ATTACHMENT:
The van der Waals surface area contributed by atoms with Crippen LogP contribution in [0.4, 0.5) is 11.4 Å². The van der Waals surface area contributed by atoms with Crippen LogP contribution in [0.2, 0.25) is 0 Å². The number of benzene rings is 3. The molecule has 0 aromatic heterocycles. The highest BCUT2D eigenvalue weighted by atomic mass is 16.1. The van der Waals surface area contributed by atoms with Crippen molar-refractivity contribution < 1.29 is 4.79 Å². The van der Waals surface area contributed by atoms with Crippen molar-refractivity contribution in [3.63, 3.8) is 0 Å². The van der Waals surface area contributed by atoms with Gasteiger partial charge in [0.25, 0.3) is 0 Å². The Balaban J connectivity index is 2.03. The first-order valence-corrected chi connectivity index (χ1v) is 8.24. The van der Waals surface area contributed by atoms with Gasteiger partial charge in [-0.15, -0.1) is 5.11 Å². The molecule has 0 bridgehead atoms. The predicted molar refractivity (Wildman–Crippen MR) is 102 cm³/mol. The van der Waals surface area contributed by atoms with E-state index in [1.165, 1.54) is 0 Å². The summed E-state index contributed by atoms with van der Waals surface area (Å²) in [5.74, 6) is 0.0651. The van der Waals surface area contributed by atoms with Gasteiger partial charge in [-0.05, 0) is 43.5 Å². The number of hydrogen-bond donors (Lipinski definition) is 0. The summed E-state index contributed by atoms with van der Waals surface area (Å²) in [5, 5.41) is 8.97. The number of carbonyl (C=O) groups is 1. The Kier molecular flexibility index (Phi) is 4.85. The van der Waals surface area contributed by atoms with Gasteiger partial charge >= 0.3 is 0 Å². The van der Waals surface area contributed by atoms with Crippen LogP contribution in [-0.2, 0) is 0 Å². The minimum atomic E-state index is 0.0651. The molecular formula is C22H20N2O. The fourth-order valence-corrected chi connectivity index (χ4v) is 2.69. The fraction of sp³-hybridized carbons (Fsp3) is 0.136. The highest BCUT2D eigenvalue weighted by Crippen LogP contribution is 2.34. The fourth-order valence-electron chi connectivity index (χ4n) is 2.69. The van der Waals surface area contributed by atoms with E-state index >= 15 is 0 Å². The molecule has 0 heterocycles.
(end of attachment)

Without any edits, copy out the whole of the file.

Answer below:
The van der Waals surface area contributed by atoms with Crippen LogP contribution in [0.4, 0.5) is 11.4 Å². The van der Waals surface area contributed by atoms with Crippen LogP contribution in [0.2, 0.25) is 0 Å². The number of benzene rings is 3. The molecule has 0 aromatic heterocycles. The highest BCUT2D eigenvalue weighted by atomic mass is 16.1. The van der Waals surface area contributed by atoms with Crippen molar-refractivity contribution < 1.29 is 4.79 Å². The van der Waals surface area contributed by atoms with Crippen molar-refractivity contribution in [3.63, 3.8) is 0 Å². The van der Waals surface area contributed by atoms with Gasteiger partial charge in [0.25, 0.3) is 0 Å². The Balaban J connectivity index is 2.03. The first-order valence-corrected chi connectivity index (χ1v) is 8.24. The van der Waals surface area contributed by atoms with Gasteiger partial charge in [-0.15, -0.1) is 5.11 Å². The molecule has 0 bridgehead atoms. The predicted molar refractivity (Wildman–Crippen MR) is 102 cm³/mol. The van der Waals surface area contributed by atoms with E-state index in [1.165, 1.54) is 0 Å². The summed E-state index contributed by atoms with van der Waals surface area (Å²) in [5.74, 6) is 0.0651. The van der Waals surface area contributed by atoms with Gasteiger partial charge in [-0.05, 0) is 43.5 Å². The number of hydrogen-bond donors (Lipinski definition) is 0. The summed E-state index contributed by atoms with van der Waals surface area (Å²) in [5, 5.41) is 8.97. The number of carbonyl (C=O) groups is 1. The Kier molecular flexibility index (Phi) is 4.85. The van der Waals surface area contributed by atoms with Gasteiger partial charge >= 0.3 is 0 Å². The van der Waals surface area contributed by atoms with Crippen LogP contribution in [-0.2, 0) is 0 Å². The minimum atomic E-state index is 0.0651. The molecular formula is C22H20N2O. The fourth-order valence-corrected chi connectivity index (χ4v) is 2.69. The fraction of sp³-hybridized carbons (Fsp3) is 0.136. The highest BCUT2D eigenvalue weighted by Crippen LogP contribution is 2.34. The fourth-order valence-electron chi connectivity index (χ4n) is 2.69. The van der Waals surface area contributed by atoms with E-state index >= 15 is 0 Å². The molecule has 0 heterocycles.